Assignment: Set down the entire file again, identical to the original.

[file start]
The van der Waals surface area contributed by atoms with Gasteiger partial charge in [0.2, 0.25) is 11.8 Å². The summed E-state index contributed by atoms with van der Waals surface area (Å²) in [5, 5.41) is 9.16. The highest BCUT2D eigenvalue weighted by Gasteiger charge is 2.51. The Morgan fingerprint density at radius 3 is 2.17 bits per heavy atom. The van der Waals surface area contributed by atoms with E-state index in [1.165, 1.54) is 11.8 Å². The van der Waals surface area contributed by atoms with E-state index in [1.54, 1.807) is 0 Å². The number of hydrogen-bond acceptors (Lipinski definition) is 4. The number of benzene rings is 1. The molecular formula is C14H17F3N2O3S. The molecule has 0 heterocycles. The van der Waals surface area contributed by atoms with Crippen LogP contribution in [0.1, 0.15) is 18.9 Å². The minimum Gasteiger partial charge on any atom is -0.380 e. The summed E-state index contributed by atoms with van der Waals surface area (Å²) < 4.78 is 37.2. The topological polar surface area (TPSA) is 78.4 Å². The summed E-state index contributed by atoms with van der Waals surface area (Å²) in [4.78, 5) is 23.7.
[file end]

The van der Waals surface area contributed by atoms with Gasteiger partial charge in [0.2, 0.25) is 11.8 Å². The summed E-state index contributed by atoms with van der Waals surface area (Å²) in [5, 5.41) is 9.16. The highest BCUT2D eigenvalue weighted by Gasteiger charge is 2.51. The Morgan fingerprint density at radius 3 is 2.17 bits per heavy atom. The van der Waals surface area contributed by atoms with E-state index in [1.165, 1.54) is 11.8 Å². The van der Waals surface area contributed by atoms with E-state index in [1.54, 1.807) is 0 Å². The number of hydrogen-bond acceptors (Lipinski definition) is 4. The number of benzene rings is 1. The molecular formula is C14H17F3N2O3S. The molecule has 0 heterocycles. The van der Waals surface area contributed by atoms with Crippen LogP contribution in [0.1, 0.15) is 18.9 Å². The minimum Gasteiger partial charge on any atom is -0.380 e. The summed E-state index contributed by atoms with van der Waals surface area (Å²) < 4.78 is 37.2. The topological polar surface area (TPSA) is 78.4 Å². The summed E-state index contributed by atoms with van der Waals surface area (Å²) in [4.78, 5) is 23.7.